Effect of Hydrogen HHO on Emissions
Adding HHO to an internal combustion engine, results in a faster, more complete combustion of the existing fuel.
Faster and more thorough combustion means that more energy is transferred mechanically to the engine, instead of wasted heat through the exhaust. This has a positive impact not only on power and fuel economy, but also in emissions (as exemplified in the test report by *Eurofins below).
The much faster flame propagation speed of hydrogen is responsible for this and is often compared to a giant “spark plug” in the engine that ignites all the combustible fuel.
In summary, vehicle emissions are mostly comprised of 5 gases (the 6th is applicable to diesel fueled engines):
1. HC – Hydro Carbons are essentially unburned particles of fuel that are passed through the entire engine, through the exhaust and into the atmosphere. This is the gas that accounts for smog in our cities. Hydrocarbons are typically reduced by 30-40%.
2. O2 – Oxygen is NON-POLUTING and necessary for our existence. Note the significant increase of clean oxygen as measured by 5-gas analyzers.
3. CO – Carbon Monoxide. This clear, odorless yet deadly gas gets reduced in the range of 25-50%.
4. CO2 – Carbon Dioxide, responsible for the “green house” effect on our planet is typically decreased by 40-60%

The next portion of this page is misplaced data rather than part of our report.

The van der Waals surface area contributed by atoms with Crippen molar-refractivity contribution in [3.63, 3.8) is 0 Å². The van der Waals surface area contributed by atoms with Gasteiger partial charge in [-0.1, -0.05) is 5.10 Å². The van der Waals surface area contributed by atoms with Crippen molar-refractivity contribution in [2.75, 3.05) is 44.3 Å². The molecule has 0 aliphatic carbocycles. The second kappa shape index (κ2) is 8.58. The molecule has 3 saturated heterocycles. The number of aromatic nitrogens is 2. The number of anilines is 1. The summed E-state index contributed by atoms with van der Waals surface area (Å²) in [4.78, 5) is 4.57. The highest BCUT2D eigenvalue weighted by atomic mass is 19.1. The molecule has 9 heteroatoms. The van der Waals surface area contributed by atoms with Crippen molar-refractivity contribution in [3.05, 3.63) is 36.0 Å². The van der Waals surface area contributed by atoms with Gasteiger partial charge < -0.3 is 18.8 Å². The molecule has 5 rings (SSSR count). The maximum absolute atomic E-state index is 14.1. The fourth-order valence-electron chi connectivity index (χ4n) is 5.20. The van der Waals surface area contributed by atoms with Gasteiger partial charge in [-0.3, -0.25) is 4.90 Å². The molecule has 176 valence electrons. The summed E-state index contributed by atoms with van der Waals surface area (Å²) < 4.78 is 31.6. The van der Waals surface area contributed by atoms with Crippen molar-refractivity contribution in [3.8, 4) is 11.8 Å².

5. PM – Particulate Matter is the “solid particles and liquid droplets” in the exhaust of diesel engines, more commonly referred to as “soot”. As HHO is directly responsible for a more complete combustion, this emission is drastically reduced. 70-80% reductions are commonplace, with frequent reports of 90%+.
6. NOx – Nitrogen monoxide and additional oxides are responsible for the “acid rain” pollution that is apparent in metro areas such as Los Angeles.
NOx emissions are very strongly related to combustion temperature.
As combustion temperatures exceeds 1527C (2870F), oxides of nitrogen are formed, and any increases in temperature will result in substantially higher emissions.
When HHO is added to the engine, the resultant cooler combustion temperature helps lower this particular nauseous gas.
Reductions of 20-25% are common in diesel engines. Typical reductions in gasoline vehicles are 50%. Results as great as 95% been reported in lean burning applications such as highly tuned gasoline and natural gas engines seeking large increases in fuel economy.